A group of severely disabled Arizonans have filed a class-action lawsuit against the Arizona Health Care Cost Containment System for denying payment for adult-incontinence briefs prescribed by a doctor.
The lawsuit claims that AHCCCS denied payment for the briefs, which forces caretakers of disabled people to pay for the briefs out of pocket.
By not providing the briefs, according to the lawsuit, it is preventing some disabled people from integrating into society.
"Without the incontinence briefs, plaintiffs with disabilities would be confined to their homes and unable to participate in community, social, educational, and therapeutic activities, including day treatment programs, which require attendees who are incontinent to wear incontinence briefs," the lawsuit claims.
AHCCCS spokesperson Monica Coury tells New Times the organization does provide the briefs to disabled people as long as a doctor has prescribed them as "medically necessary."
"We do cover the briefs for adults; what they're doing is trying to change the definition," she says.
For the briefs to be considered medically necessary, Coury says, the patient must have a skin rash or infection that could be prevented or treated by using the briefs.
Apparently the embarrassment of involuntarily urinating in public isn't enough for the AHCCCS.
Typically, Coury says, for there to be a change in policy, people go to the Legislature, not the courts, and the cost of providing the briefs to people not under the current definition will be felt in the budgets of other agencies.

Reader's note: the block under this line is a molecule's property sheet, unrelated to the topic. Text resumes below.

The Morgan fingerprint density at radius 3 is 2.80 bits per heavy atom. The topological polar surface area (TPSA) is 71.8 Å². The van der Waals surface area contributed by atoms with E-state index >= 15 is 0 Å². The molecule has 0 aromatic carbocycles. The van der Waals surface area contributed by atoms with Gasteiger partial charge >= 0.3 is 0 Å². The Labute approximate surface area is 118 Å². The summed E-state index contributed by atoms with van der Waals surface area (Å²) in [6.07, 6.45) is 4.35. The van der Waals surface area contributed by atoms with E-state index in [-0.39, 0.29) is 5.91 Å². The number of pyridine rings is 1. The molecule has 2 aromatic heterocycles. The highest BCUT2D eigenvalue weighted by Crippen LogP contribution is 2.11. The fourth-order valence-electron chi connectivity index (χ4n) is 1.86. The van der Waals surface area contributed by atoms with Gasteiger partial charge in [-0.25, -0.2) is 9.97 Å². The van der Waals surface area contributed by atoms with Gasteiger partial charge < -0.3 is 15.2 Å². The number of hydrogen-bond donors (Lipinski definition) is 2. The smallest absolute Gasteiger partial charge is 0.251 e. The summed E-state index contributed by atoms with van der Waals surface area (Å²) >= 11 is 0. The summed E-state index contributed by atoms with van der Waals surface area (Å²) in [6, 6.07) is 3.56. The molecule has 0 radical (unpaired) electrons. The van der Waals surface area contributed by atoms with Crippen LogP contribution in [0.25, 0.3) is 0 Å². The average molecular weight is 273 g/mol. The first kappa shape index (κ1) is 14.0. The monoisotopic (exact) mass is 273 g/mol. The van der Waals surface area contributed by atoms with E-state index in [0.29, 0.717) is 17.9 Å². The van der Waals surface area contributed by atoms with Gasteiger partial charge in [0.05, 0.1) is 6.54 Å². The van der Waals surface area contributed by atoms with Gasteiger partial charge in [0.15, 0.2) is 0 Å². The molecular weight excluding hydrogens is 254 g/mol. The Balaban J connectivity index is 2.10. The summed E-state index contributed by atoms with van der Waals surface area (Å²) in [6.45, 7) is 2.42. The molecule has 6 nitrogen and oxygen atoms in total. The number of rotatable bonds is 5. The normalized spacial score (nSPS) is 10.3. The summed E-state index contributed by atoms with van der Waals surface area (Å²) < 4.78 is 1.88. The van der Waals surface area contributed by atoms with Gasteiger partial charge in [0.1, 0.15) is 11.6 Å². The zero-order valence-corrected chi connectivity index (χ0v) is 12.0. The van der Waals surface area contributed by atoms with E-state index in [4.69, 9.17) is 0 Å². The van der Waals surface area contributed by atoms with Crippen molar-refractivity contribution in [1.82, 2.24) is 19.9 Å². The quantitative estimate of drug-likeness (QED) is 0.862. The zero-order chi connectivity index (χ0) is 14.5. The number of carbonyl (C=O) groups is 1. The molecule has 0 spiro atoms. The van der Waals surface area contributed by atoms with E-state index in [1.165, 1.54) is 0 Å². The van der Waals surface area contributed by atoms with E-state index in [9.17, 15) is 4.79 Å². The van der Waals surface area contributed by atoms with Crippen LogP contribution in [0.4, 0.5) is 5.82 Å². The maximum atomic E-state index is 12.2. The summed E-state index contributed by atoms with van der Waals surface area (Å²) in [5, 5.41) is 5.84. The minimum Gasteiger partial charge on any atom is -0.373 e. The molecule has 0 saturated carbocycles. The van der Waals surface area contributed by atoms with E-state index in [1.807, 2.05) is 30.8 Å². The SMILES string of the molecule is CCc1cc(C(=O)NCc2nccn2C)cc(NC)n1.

Given the status of the current state budget, adult diapers are probably not a top priority.
Calls to the Arizona Center for Disability Law, the organization that filed the suit, were not immediately returned, but in a press release, the ACDL says the current policy is unfair and places a tremendous financial burden on caretakers of the disabled.
"Arizona's policy has a negative impact on the disability community," Jennifer Nye, staff attorney with the ACDL says in a statement. "Without briefs, people who are incontinent would be confined to their homes and risk developing dangerous and debilitating infections. The failure of AHCCCS to cover these preventative medical supplies means that people with disabilities and their guardians must choose between buying briefs or paying for other necessary living expenses, like food, housing, clothing, and medical services not covered by AHCCCS, like dental care. At costs between $100 to $300 per month, incontinence briefs can account for up to half of the monthly income of a person with a disability."
The ACDL is asking for a permanent injunction barring AHCCCS from denying coverage of the briefs and asking the state reimburse plaintiffs for the cost of briefs since requests for coverage were denied.
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